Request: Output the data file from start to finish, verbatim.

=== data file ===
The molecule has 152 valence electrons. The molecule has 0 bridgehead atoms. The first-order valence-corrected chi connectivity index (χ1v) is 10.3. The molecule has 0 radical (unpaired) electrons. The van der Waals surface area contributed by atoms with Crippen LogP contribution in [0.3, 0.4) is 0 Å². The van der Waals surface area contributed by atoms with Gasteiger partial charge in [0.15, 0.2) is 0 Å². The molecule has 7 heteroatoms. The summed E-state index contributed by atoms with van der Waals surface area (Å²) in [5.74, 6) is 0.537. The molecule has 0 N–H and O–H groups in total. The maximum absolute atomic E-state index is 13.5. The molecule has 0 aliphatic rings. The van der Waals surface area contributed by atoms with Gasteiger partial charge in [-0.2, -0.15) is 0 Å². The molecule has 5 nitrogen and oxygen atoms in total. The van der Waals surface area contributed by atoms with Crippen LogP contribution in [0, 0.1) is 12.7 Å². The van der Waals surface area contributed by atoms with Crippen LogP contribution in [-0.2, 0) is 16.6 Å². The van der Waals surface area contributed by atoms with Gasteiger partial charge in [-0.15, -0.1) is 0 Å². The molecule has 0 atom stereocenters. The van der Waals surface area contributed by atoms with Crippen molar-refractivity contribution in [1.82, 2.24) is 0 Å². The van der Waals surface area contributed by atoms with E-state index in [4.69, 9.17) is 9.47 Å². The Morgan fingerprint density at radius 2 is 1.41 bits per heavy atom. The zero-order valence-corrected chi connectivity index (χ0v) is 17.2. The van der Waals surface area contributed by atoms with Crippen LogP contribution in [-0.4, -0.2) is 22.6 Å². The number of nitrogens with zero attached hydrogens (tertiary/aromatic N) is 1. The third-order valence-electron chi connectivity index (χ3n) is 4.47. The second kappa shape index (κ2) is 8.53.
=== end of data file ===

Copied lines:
The molecule has 152 valence electrons. The molecule has 0 bridgehead atoms. The first-order valence-corrected chi connectivity index (χ1v) is 10.3. The molecule has 0 radical (unpaired) electrons. The van der Waals surface area contributed by atoms with Crippen LogP contribution in [0.3, 0.4) is 0 Å². The van der Waals surface area contributed by atoms with Gasteiger partial charge in [0.15, 0.2) is 0 Å². The molecule has 7 heteroatoms. The summed E-state index contributed by atoms with van der Waals surface area (Å²) in [5.74, 6) is 0.537. The molecule has 0 N–H and O–H groups in total. The maximum absolute atomic E-state index is 13.5. The molecule has 0 aliphatic rings. The van der Waals surface area contributed by atoms with Gasteiger partial charge in [-0.2, -0.15) is 0 Å². The molecule has 5 nitrogen and oxygen atoms in total. The van der Waals surface area contributed by atoms with Crippen LogP contribution in [0, 0.1) is 12.7 Å². The van der Waals surface area contributed by atoms with Crippen LogP contribution in [-0.2, 0) is 16.6 Å². The van der Waals surface area contributed by atoms with Gasteiger partial charge in [-0.15, -0.1) is 0 Å². The molecule has 0 atom stereocenters. The van der Waals surface area contributed by atoms with Crippen molar-refractivity contribution in [1.82, 2.24) is 0 Å². The van der Waals surface area contributed by atoms with E-state index in [4.69, 9.17) is 9.47 Å². The Morgan fingerprint density at radius 2 is 1.41 bits per heavy atom. The zero-order valence-corrected chi connectivity index (χ0v) is 17.2. The van der Waals surface area contributed by atoms with Crippen LogP contribution in [-0.4, -0.2) is 22.6 Å². The number of nitrogens with zero attached hydrogens (tertiary/aromatic N) is 1. The third-order valence-electron chi connectivity index (χ3n) is 4.47. The second kappa shape index (κ2) is 8.53.